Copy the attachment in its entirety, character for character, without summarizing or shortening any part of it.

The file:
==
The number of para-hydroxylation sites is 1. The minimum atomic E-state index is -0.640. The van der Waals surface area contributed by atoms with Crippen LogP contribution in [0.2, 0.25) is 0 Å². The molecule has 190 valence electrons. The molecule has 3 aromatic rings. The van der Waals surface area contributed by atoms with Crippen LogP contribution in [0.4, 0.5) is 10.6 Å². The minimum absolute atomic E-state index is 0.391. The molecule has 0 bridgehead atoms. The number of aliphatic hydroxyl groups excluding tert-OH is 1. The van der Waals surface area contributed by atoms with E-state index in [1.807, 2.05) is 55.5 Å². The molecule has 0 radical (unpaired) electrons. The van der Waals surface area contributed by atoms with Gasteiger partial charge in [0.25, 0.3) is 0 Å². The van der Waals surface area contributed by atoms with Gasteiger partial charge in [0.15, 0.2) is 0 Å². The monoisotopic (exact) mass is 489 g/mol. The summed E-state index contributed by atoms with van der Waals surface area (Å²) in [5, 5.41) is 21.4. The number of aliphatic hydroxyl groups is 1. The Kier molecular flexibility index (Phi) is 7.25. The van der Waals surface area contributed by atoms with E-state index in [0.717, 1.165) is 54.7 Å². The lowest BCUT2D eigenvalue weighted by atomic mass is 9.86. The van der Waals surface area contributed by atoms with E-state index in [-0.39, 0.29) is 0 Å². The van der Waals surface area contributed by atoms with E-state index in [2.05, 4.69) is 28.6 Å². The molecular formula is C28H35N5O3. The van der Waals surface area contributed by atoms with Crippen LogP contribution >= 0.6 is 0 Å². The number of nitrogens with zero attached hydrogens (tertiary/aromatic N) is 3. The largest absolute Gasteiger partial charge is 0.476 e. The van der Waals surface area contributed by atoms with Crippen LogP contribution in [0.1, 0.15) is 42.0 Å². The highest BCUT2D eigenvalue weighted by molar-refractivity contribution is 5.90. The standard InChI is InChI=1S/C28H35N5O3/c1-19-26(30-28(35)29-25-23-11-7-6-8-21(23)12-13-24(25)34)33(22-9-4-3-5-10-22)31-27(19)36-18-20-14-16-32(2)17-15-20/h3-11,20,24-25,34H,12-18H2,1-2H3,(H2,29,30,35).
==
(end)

The number of para-hydroxylation sites is 1. The minimum atomic E-state index is -0.640. The van der Waals surface area contributed by atoms with Crippen LogP contribution in [0.2, 0.25) is 0 Å². The molecule has 190 valence electrons. The molecule has 3 aromatic rings. The van der Waals surface area contributed by atoms with Crippen LogP contribution in [0.4, 0.5) is 10.6 Å². The minimum absolute atomic E-state index is 0.391. The molecule has 0 bridgehead atoms. The number of aliphatic hydroxyl groups excluding tert-OH is 1. The van der Waals surface area contributed by atoms with E-state index in [1.807, 2.05) is 55.5 Å². The molecule has 0 radical (unpaired) electrons. The van der Waals surface area contributed by atoms with Gasteiger partial charge in [0.25, 0.3) is 0 Å². The van der Waals surface area contributed by atoms with Gasteiger partial charge in [0.15, 0.2) is 0 Å². The monoisotopic (exact) mass is 489 g/mol. The summed E-state index contributed by atoms with van der Waals surface area (Å²) in [5, 5.41) is 21.4. The number of aliphatic hydroxyl groups is 1. The Kier molecular flexibility index (Phi) is 7.25. The van der Waals surface area contributed by atoms with E-state index in [0.717, 1.165) is 54.7 Å². The lowest BCUT2D eigenvalue weighted by atomic mass is 9.86. The van der Waals surface area contributed by atoms with E-state index in [-0.39, 0.29) is 0 Å². The van der Waals surface area contributed by atoms with E-state index in [2.05, 4.69) is 28.6 Å². The molecular formula is C28H35N5O3. The van der Waals surface area contributed by atoms with Crippen LogP contribution >= 0.6 is 0 Å². The number of nitrogens with zero attached hydrogens (tertiary/aromatic N) is 3. The largest absolute Gasteiger partial charge is 0.476 e. The van der Waals surface area contributed by atoms with Crippen LogP contribution in [0.1, 0.15) is 42.0 Å². The highest BCUT2D eigenvalue weighted by molar-refractivity contribution is 5.90. The standard InChI is InChI=1S/C28H35N5O3/c1-19-26(30-28(35)29-25-23-11-7-6-8-21(23)12-13-24(25)34)33(22-9-4-3-5-10-22)31-27(19)36-18-20-14-16-32(2)17-15-20/h3-11,20,24-25,34H,12-18H2,1-2H3,(H2,29,30,35).